1. Sundance often leans toward the documentary-as-journalism/vehicle for activism, and, from the descriptions, there’s again plenty of that this year: Joe Berlinger (going solo!) has “Crude” is “the inside story of the ‘Amazon Chernobyl’ case in the rainforest of Ecuador”; “Dirt! The Movie” is about “how humans are rapidly destroying the last natural resource on earth”; “The Cove” follows “a group of activists led by Ric O’Barry, the man behind Flipper” as they look into environmental horrors in a small cove in Japan.
2. Tom DiCillo, of “Johnny Suede” and “Living in Oblivion,” has made a Doors documentary?!
3. John Krasinski’s “Brief Interviews with Hideous Men” has the burden/advantage of the recent and terrible death of David Foster Wallace going for it. The description: “When her boyfriend leaves with little explanation, a doctoral candidate in anthropology tries to remedy her heartache by interviewing men about their behavior.” I don’t doubt that Krasinski’s smart, but shaping DFW’s narrative-free monologuey short stories into a highly Sundancey framing story doesn’t sound promising. Incidentally, “The Mysteries of Pittsburgh” was one of last year’s two high-profile lit adaptations (the other being “Choke”), but it was such a dog that no one’s touched it.
4. I thoroughly enjoyed Lynn Shelton’s bromance-gone-bad comedy “My Effortless Brilliance,” and am looking forward to “Humpday” more than anything else in this line-up.
5. I blame the copy, but “Peter and Vandy” sounds like a sillier version of “5×2.”
6. Cary Joji Fukunaga, of “Sin Nombre,” had one of the better shorts to screen at the New York Film Festival a few years ago, 2004’s “Victoria Para Chino.” That short has one of the better IMDb comments attached to it:
It might have been interesting to see the film without subtitles, so that the Mexicans really have their own identity and you have to really pay attention to them. This can be easily accomplished by the viewer, however, by making your hand flat like the horizon, and then putting your horizon hand over the subtitles. This starts to hurt after a while because even though this film is short, you must keep your hand there for the whole time as the whole thing is basically in Spanish.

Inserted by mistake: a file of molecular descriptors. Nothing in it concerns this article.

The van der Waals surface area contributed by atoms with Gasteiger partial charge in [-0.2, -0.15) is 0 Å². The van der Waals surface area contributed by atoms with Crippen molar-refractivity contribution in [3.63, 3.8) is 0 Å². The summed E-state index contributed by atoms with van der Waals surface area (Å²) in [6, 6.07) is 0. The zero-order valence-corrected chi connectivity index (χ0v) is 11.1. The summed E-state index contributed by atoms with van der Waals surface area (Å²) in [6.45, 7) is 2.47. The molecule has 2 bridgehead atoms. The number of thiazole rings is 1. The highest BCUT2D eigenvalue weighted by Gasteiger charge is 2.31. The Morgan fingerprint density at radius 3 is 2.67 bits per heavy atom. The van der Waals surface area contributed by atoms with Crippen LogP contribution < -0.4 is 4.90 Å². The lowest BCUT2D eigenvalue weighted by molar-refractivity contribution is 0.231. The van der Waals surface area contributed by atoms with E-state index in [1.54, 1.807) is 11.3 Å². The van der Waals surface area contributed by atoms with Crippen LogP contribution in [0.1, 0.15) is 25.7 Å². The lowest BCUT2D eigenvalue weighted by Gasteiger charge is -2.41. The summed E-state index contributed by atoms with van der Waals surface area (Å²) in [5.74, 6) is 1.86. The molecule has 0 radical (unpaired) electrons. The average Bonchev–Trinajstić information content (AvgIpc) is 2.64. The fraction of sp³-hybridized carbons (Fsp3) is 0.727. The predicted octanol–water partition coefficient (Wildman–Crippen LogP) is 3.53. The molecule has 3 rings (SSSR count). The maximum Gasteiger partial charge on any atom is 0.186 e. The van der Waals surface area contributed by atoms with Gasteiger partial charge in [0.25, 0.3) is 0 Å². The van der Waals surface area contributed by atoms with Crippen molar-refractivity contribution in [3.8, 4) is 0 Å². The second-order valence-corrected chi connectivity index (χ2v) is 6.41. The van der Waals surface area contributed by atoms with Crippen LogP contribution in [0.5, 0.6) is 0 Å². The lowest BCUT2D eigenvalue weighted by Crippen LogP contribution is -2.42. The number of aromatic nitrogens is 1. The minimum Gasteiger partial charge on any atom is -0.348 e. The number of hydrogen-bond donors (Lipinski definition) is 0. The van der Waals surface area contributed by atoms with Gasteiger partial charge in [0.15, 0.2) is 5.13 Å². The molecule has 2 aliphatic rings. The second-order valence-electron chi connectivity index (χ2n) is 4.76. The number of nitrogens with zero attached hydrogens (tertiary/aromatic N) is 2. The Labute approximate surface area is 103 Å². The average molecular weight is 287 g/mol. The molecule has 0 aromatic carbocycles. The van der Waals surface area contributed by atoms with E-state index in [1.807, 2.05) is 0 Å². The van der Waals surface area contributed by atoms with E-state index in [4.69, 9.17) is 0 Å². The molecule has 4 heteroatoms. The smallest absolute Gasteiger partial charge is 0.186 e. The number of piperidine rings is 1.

World Cinema Documentary Competition:
7. In general sounds a bit more interesting than the main doc competish. Take “Afghan Star,” about how “after 30 years of war and Taliban rule, Pop Idol has come to television in Afghanistan”; or “Big River Man,” about how “an overweight, wine-swilling Slovenian world-record-holding endurance swimmer resolves to brave the mighty Amazon”; or “Nollywood Babylon,” about Nigeria’s video-based movie industry.
World Cinema Dramatic Competition:
8. Tom Hardy playing a notoriously violent criminal in the new film from the “Pusher” trilogy’s Nicolas Winding Refn? Look righteously nutty — here’s the UK site. “The Clone Returns,” a Japanese feature about an “astronaut who dies during a mission is subsequently resurrected as a clone and returns to his childhood home,” and a “An Education,” a Nick Hornby-scripted drama directed by “Italian for Beginners”‘ Lone Scherfig seem promising.
9. “500 Days of Summer” wins the prize for most Sundance movie summation: “When an unlucky greeting card copywriter is dumped by his girlfriend, the hopeless romantic shifts back and forth through various periods of their 500 days ‘together’ in hopes of figuring out where things went wrong.”
10. Antoine Fuqua?
12. The fact that “I Love You Philip Morris” is written/directed by the screenwriters of “Bad Santa” makes me think it might actually be as good as I’d like it to be. Meanwhile, is “Manure” a return to form for the Polish brothers? The stills look marvelously “Northfork”esque.
13. Diego Luna and Gael García Bernal play brothers in “Rudo and Cursi,” the feature debut of Alfonso Cuarón;s brother Carlos, who co-wrote the screenplay for “Y tu mamá también.” So they’re probably not going to make out this time.
14. Bobcat Goldthwait, yay!
15. There’s something a little off about putting Lil’ Wayne doc “The Carter” in this line-up alongside a Nazi-zombie movie (“Dead Snow”) and a vampire baby one (“Grace”), no?
“Big River Man” + “Against the Current” = Distance swimming.
“Boy Interrupted” + “El General” + “Shouting Fire: Stories from the Edge of Free Speech” + “William Kunstler: Disturbing the Universe” = Docs about someone in the filmmaker’s family.
“Moon” + “The Clone Returns” = Sad astronauts.
“Shrink” + “Helen” + “Once More with Feeling” = Sad psychiatrists.
“211:Anna” + “Reporter” + “Burma VJ” = Heroic journalists.
“The Reckoning” + “Shouting Fire: Stories from the Edge of Free Speech” + “William Kunstler: Disturbing the Universe” + “The Anarchist’s Wife” = Heroic lawyers.
[Photo: “Manure,” Prohibition Pictures, 2009]